Conservation Minnesota

My conservation New Year’s resolutions

By driving your car less and utilizing the various transportation options the city has to offer, you can make commuting more sustainable.       ©1998 EyeWire, Inc.

I like to think that I’m a good steward of our natural resources here in Minnesota and my carbon footprint is small. It would take me over two months to fill my garbage can to the brim because I recycle everything that I can. I live in a small and fairly efficient home; I pay into the Xcel Energy Windsource program; my neighbor lets me use his compost bin; and I try to be conscious of my water use. These are some good steps but it always amazes me how much more I could be doing to achieve a sustainable lifestyle and decrease my impact. With that being said, here are a few of my New Year’s conservation resolutions. And if you feel so inclined, I encourage you to do the same.

  • My dog Windsor, like most dogs, goes to the bathroom a lot. I’ve been wondering if there is a good way to dispose of dog waste in a sustainable manner. Unfortunately, the only options I could find include digging a hole and burying it (that’s great if you live in the country), using compostable baggies (still ends up in a landfill), or flushing it down the toilet. None of these options really satisfy my desire to pick up after Windsor in an eco-friendly way. Alas, I think I’ll have to go with option B and buy compostable baggies to throw away in the trash. It’s not ideal but at least I’ll be supporting an alternative product to oil-based plastics and reducing my direct impact on our water resources.
  • The Southeast Metro is a big place and my options for alternative commuting are very limited in areas I travel to often. Nonetheless, I would like to find ways to decrease the number of miles I put on my car and subsequently the amount of gas that goes into the tank. Some of the ways I plan on doing this is by purchasing a used bicycle, utilizing Metro Transit more often, and carpooling whenever possible.
  • One of the biggest ways that we can positively impact our communities is by voting with our dollars. This is something I want to be better at doing and it’s harder than you might think. In a world full of easy access to products that are less than eco-friendly it’s hard to find the time to shop around and discover the better alternatives. A great place to start is with the cleaning supplies I buy. Through our coalition friends at Healthy Legacy, I now know how to make Alice’s Wonder Spray and have access to resources for finding products that limit the amount of potentially harmful toxic chemicals in my home. And I’ve also learned that pregnant women, babies, and young children are much more vulnerable than adults to small amounts of hormone disrupting chemicals found in many everyday products, like cleaning products.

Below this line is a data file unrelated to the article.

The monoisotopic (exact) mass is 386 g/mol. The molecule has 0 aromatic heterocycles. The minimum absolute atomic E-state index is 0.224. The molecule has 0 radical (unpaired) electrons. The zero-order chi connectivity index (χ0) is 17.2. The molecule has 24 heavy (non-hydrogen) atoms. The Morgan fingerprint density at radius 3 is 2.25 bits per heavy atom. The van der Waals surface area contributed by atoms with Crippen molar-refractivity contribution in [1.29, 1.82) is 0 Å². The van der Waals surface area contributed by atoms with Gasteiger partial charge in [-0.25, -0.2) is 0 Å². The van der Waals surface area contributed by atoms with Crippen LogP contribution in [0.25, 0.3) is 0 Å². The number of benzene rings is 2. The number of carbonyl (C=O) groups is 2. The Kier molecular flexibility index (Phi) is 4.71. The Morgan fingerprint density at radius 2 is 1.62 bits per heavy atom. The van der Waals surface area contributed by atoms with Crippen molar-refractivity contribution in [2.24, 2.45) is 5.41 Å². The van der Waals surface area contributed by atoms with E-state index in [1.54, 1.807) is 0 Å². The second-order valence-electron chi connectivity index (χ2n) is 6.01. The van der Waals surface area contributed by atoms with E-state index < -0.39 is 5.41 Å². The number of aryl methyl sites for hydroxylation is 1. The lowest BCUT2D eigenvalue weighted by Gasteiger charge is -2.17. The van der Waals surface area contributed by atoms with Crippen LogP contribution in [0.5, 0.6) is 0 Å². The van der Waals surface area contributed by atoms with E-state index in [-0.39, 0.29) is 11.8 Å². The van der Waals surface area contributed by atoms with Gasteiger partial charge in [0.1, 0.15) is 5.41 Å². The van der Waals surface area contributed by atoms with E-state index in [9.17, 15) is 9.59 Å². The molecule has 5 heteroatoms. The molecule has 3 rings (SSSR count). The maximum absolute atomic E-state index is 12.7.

I think this list is a good place to start.

It can be overwhelming to turn your life around to be more conservation friendly and environmentally responsible. But all we need to do is start small and work our way up. Simply pick three things, big or small, that you can change and slowly add to that list as you go. It makes the changes manageable and much easier on our busy lives. Go ahead, give it a try! If you need any help in coming up with some ideas, please don’t hesitate to send me an email (, and we can brainstorm some resolutions that would work best for you and your lifestyle. Hope your new year is off to a great start!

About Avery Hildebrand

Avery Hildebrand
Born in Minnesota, Hildebrand earned his degree in Environmental Science and Management from the University of Wisconsin – River Falls. He has an extensive background in canvassing and organizing. An avid fisherman, who once worked as an aquatic invasive species watercraft inspector, his perfect day in Minnesota includes good friends and fishing, which pairs nicely with his favorite place in the state, the Boundary Waters Canoe Area Wilderness.
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